When I started to speak up about wanting to be a writers' assistant, people started thinking of me that way, and now I'm a writers' assistant.

Don't sit around hoping that someone will see certain qualities in you. Tell them what to see in you.

(I know this can be hard if you don't know where your passions lie, but the same is true if you want to be a bartender, or work in the accounting department rather than customer service, or whatever it is that you do for a job.)
posted by Sara C. at 12:21 PM on October 19, 2012 [4 favorites]

Regarding "sounding enthusiastic", do you have a "professional" voice? The voice you use when discussing professional opportunities and topics? You should practice that with a friend or a family member. Your professional voice should sound a little different from your regular voice in that you are peppy, bright, upbeat, friendly, and engaged in a way that might sound a little overbearing for regular use if you're like me, and it sounds like you are. Pretend you're in a TV commercial without sounding like you're pretending to be in a TV commercial. That's where the practice comes in.
posted by bleep at 12:32 PM on October 19, 2012 [1 favorite]

My hubby wants to add that the number 1 thing is to smile while you're talking. People can hear the positivity in your voice.
posted by bleep at 12:35 PM on October 19, 2012 [4 favorites]

I'm not sure exactly what I want to do

And that's coming across. Are these job opportunities ones that you care about? Or are they just... something... because you don't know? You need to figure out what you actually want to do and look for jobs that you will give a damn about. Or, if you just want a job, then you should get enthusiastic about the fact that you have a job opportunity and get that enthusiasm to come across. Basically don't "fake it" per se, but find something you can be enthusiastic about, even if it's just that you're getting an interview!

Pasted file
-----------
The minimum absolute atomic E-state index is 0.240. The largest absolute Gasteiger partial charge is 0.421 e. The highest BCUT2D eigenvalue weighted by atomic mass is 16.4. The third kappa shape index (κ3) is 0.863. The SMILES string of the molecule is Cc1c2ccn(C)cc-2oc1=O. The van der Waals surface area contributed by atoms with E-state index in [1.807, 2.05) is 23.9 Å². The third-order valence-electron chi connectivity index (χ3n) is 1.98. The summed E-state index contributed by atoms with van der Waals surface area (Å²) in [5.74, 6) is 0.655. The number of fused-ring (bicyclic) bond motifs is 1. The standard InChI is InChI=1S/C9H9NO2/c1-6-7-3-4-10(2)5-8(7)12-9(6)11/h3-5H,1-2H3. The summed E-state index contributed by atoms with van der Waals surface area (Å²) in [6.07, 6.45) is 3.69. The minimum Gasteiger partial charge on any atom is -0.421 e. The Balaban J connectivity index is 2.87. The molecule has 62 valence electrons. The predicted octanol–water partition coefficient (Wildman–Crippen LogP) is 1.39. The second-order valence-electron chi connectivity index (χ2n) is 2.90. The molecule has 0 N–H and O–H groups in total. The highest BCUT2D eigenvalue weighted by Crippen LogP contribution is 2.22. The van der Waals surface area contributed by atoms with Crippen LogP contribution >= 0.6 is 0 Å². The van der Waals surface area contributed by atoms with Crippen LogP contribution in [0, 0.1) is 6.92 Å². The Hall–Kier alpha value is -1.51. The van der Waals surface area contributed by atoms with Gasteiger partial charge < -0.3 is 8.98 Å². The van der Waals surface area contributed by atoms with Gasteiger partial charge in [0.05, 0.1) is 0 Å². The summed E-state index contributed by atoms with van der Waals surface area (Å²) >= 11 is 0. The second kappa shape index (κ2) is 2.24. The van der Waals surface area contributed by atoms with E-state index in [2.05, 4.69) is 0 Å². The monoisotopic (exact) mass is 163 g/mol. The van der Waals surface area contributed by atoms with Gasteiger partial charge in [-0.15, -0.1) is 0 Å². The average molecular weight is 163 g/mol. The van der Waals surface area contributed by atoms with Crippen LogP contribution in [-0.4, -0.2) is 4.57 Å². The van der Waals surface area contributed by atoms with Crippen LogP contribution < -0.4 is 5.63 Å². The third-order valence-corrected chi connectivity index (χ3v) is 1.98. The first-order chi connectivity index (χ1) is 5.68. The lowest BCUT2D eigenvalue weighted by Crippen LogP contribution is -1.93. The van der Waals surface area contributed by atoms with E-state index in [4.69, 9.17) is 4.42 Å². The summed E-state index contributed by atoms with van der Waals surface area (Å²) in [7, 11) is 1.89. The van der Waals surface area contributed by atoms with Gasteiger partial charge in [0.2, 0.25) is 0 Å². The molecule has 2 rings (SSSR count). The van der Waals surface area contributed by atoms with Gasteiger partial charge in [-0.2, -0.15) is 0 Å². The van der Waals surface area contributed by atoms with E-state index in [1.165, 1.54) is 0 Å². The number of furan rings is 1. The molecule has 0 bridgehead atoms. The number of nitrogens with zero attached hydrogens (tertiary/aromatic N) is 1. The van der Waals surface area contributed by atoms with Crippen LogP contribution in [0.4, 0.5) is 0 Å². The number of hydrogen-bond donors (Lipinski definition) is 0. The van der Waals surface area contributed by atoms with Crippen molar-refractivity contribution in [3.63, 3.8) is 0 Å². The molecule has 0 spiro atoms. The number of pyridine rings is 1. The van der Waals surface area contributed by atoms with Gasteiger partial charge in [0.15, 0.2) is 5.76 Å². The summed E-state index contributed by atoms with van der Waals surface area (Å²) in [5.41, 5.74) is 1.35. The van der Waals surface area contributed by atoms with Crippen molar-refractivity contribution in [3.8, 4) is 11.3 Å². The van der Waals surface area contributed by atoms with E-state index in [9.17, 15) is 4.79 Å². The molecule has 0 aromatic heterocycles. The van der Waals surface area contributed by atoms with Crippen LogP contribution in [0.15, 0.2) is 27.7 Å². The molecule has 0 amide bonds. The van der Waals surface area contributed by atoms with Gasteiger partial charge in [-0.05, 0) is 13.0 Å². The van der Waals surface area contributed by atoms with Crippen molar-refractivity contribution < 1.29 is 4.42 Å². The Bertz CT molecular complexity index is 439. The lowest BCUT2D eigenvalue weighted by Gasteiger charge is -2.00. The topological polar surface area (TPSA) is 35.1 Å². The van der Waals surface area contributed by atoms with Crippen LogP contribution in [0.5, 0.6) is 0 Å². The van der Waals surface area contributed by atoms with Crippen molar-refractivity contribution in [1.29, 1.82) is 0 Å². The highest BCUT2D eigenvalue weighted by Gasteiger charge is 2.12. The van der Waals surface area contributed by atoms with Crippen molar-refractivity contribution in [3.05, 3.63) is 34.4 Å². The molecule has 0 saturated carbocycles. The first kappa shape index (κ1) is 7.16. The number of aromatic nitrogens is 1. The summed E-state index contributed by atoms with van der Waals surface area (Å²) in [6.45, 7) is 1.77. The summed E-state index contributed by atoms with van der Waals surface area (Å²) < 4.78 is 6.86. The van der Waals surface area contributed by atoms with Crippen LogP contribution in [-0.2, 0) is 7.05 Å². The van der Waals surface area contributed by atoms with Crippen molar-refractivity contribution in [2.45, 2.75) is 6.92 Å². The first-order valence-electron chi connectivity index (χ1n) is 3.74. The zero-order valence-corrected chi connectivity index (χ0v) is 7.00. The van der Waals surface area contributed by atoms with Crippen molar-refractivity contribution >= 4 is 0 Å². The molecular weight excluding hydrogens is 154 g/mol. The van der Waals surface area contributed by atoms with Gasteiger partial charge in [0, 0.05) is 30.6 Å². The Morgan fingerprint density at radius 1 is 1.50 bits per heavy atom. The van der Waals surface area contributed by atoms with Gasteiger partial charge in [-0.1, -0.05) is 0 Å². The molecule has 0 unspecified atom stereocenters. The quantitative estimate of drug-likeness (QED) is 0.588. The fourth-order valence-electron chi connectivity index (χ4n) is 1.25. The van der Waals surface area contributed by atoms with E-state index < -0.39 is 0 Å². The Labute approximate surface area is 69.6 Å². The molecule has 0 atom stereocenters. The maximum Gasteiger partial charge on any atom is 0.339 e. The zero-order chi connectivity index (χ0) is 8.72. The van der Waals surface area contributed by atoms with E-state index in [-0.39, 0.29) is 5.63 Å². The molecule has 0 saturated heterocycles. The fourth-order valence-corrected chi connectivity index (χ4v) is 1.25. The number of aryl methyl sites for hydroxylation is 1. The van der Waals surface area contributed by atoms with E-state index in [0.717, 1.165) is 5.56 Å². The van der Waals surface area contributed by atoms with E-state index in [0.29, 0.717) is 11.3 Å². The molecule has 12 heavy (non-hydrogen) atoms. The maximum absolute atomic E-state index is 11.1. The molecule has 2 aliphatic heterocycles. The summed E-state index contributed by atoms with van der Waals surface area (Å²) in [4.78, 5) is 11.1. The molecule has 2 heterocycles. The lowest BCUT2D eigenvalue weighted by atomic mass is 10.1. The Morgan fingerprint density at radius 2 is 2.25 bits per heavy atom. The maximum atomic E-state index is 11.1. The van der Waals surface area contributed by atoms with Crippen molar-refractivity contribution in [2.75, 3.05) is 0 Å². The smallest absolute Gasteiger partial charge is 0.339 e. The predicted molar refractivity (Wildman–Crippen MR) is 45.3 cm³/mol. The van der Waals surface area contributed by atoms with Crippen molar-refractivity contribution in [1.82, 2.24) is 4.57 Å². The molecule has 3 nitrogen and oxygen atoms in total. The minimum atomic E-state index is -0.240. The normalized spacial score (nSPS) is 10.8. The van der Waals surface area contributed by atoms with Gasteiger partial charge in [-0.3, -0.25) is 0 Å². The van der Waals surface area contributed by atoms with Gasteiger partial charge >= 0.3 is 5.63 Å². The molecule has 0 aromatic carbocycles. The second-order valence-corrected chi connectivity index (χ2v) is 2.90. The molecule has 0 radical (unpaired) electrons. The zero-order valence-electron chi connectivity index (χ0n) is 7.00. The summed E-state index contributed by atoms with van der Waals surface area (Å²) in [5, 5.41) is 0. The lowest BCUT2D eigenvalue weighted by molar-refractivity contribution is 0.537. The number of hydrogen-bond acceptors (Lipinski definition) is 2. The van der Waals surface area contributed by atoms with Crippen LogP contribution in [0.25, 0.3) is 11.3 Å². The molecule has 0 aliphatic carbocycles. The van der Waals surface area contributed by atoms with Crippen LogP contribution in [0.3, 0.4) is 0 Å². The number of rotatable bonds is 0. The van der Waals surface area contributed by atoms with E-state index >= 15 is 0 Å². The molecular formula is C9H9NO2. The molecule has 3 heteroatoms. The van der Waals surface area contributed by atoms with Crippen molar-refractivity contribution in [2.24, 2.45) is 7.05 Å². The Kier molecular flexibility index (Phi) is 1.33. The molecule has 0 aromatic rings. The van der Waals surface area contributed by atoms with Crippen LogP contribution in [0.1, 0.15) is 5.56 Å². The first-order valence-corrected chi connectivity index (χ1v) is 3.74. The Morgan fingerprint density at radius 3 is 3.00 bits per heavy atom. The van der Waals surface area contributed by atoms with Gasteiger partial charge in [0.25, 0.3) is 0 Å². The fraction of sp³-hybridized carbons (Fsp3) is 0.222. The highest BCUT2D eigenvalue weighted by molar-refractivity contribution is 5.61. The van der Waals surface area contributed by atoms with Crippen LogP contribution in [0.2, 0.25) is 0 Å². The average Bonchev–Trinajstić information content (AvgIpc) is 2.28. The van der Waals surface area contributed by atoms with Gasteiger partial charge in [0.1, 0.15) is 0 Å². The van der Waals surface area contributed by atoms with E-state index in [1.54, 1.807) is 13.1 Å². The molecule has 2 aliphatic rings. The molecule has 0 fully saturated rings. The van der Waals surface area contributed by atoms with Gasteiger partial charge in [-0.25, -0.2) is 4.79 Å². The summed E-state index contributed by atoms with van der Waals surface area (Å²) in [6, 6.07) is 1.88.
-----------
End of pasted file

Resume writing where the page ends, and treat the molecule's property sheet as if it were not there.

posted by DoubleLune at 12:36 PM on October 19, 2012 [6 favorites]

While you work on reprogramming your overall interaction, here's a simple thing that can make a big difference:

At the same time that you register a log of all they say to you, and process that for subsequent comment, also keep an instantaneous reaction, kind of like those approval graphs of the debates on CNN.

The instant that you receive positive information, about a plan, an achievement, a good break of luck -- without hesitation, say quietly, "Nice!" It never gets old if you don't overuse it.
posted by StickyCarpet at 12:37 PM on October 19, 2012

I have a deadpan, sort of dry demeanor, to the point that people sometimes think I'm being sarcastic when I'm being sincere. So for job interviews, I have to deliberately go way the other direction. I feel a little fake doing this, but I've gotten positive feedback on my enthusiasm even from people who hired another candidate.

Open your mouth and enunciate clearly. Smile when you talk--even on the phone. Practice you're "I'm interested and actively listening" face--and yes, use it on the phone. Work on some segues (filler-ish comments like "That's an interesting idea" or "You know, that reminds me of a situation..."). These help me pretend I'm having a fascinating chat--not that I'm just waiting to answer a never-ending series of HR-mandated questions.
posted by serialcomma at 12:51 PM on October 19, 2012

What is the physical set-up when you're on the phone? Physically prepare for the call - get dressed, be fed/watered/awake/combed/etc. For me it helps to be either sitting up at a desk, with a pad of paper in front of me, or standing/walking in my house, so my voice will be energetic. Think ahead about what kinds of questions you want to ask, what information you'd like to get from the call. Make notes to keep yourself on track if your mind wanders. Do not make a call when you're in a distracting environment.